31 January 2008

"Journalists are, as a rule, late risers. It was seldom that in England, in those night-refuges they called their homes, Shumble, Whelper, Pigge, or Corker reached the bathroom before ten o'clock."

-Evelyn Waugh, Scoop

First it was Charles and Julia, then Father Brown quotations about "a twitch upon a thread" and mercy so terrible it tore people apart to remake them. I was haunted enough by Brideshead, but I should have guessed, from colorful Sebastian, that Waugh wrote humor too. He's one of those famous authors that I knew nothing about until a year ago and now I act as if my every discovery is a newsflash. I always fall for the dead authors.

A month ago I was reading Scoop in front of the fire, feeling like we were having a very old-fashioned evening because my dad had turned off all the heat in the house and every last sibling had arrived in the living room with books and knitting. Since there are 11 of us in the house and my brother had a guest, we were all elbow-to-elbow on the couches and pushed up as close to the hearth as possible.

I was deep in Ishmelia, a fictional African nation in the throes of a communist upheaval during the 1950s, watching poor William flounder around as an accidental-overseas-correspondent. Scoop had its share of funny moments, but not that many. I was only half impressed until I found the line above.

Suddenly, it was not me or my sloth, not my late nights, not my persistent snooze-striking, not my lack of will, but my job that was to blame. Journalists are, as a rule, late risers.

30 January 2008

counting sneezes

Today I sneezed at my desk and realized that it was the first time in a while.

This might not seem remarkable, but there were whole weeks in December and earlier in January where I feel like all I ever did when I came here was sit at my desk and sneeze--that and single-handedly empty the spring water globe when I made my tea (I thought about making a marker line every day and signing it as the water level dropped with my multiple steaming cups).

I think that is the place to start in describing my workplace, Amy, the dust.

I turned to Reporter S and said "That's the first time I've sneezed in a while." She laughed and said, "maybe you're building up an immunity." Maybe I am. Maybe the coat of dust is so thick in my lungs that they no longer respond.

One of our editors is always saying that when she worked in Africa her working conditions were cleaner.

Because this building is dusty. It's a three-story tenement house that's a couple hundred years old. The first floor is a aimless labyrinth of windowless rooms and mismatched paneling and a huge front office. We're on the second floor in this wide room with tall floor-to-ceiling windows. Supposedly the third floor, mostly empty rooms, is haunted.

When the sun shines it beams through the bay windows at the front of the newsroom, striking every particle of dust. Or, when it's cloudy out, like most days, you can look beneath the quivering florescent lights that hang from the uneven plaster and get the same effect.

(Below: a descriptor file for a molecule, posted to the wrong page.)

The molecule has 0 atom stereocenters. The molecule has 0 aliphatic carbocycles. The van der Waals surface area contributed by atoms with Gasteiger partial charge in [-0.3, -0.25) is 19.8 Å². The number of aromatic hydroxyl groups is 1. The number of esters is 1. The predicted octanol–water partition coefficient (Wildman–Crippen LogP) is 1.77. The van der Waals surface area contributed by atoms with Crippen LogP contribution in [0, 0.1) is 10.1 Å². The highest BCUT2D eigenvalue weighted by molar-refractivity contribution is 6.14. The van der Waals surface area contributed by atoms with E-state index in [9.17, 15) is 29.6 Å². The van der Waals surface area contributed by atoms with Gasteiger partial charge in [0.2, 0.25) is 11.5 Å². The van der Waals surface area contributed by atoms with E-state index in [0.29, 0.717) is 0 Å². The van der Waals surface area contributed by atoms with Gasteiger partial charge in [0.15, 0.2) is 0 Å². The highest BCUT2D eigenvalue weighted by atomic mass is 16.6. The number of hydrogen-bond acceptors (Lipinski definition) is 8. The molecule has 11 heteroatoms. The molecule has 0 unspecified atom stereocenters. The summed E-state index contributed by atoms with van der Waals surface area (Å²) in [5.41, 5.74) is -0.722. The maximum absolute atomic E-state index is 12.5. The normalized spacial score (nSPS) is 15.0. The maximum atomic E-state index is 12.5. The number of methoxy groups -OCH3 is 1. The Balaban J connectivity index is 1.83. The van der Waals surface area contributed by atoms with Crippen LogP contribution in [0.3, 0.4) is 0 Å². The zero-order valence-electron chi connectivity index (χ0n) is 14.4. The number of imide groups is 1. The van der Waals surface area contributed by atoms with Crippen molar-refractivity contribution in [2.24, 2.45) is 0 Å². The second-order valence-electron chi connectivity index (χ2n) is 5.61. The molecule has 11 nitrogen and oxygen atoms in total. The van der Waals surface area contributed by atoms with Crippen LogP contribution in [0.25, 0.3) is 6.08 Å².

The window frames, painted grape-cool-aid-purple, and the matching chair board that runs around the room all have a chalky layer resting on the top. All the desks spread throughout the newsroom are irreparably dusty. I just dust the little space around my keyboard and try to rinse off my Gerber daisies every few days. The floor "grinds" when you come in.

So I'm not sure if its good or bad that I haven't sneezed in a while. But this is all I have time to reflect on, because I have exactly an hour to finish a couple stories before I leave for After School Arts.

I don't know what city you're in now. But I'm sure the Spanish or Portuguese dust is older than the industrial revolution dust here.

27 January 2008

I have a confession.

I'm going to steal a poem you didn't write yet.

You told me about it last week, while we were walking down from the Knob. We were coming down those narrow and sandy steps that lead back towards the shore, when you grabbed my elbow.

A moment before I'd been standing up top, looking out across the water, messing with a camera. You'd been talking to a couple about their dogs, a brown bull dog and a dalmatian in disguise--she was black and only had spots on her chest.

'I could write a poem about that,' you said, grabbing me by the elbow just before we were out of earshot, 'his and her dogs.'

You know, Grandma, the secret I can't seem to learn: that poems aren't hard to write.

Around you, nothing is safe.
Not your evening dish of rocky road;
Not the red bench by Quissett Harbor;
Not the table we found behind Pie in the Sky, where we sat drinking chai in the late afternoon facing the Steamship Authority, the ferry launch, and the sun;
Not even those unsuspecting strangers who told you about their dogs.

You know, Grandma, the secret I seem to forget: that nothing is ordinary and when we write we can keep whatever we take.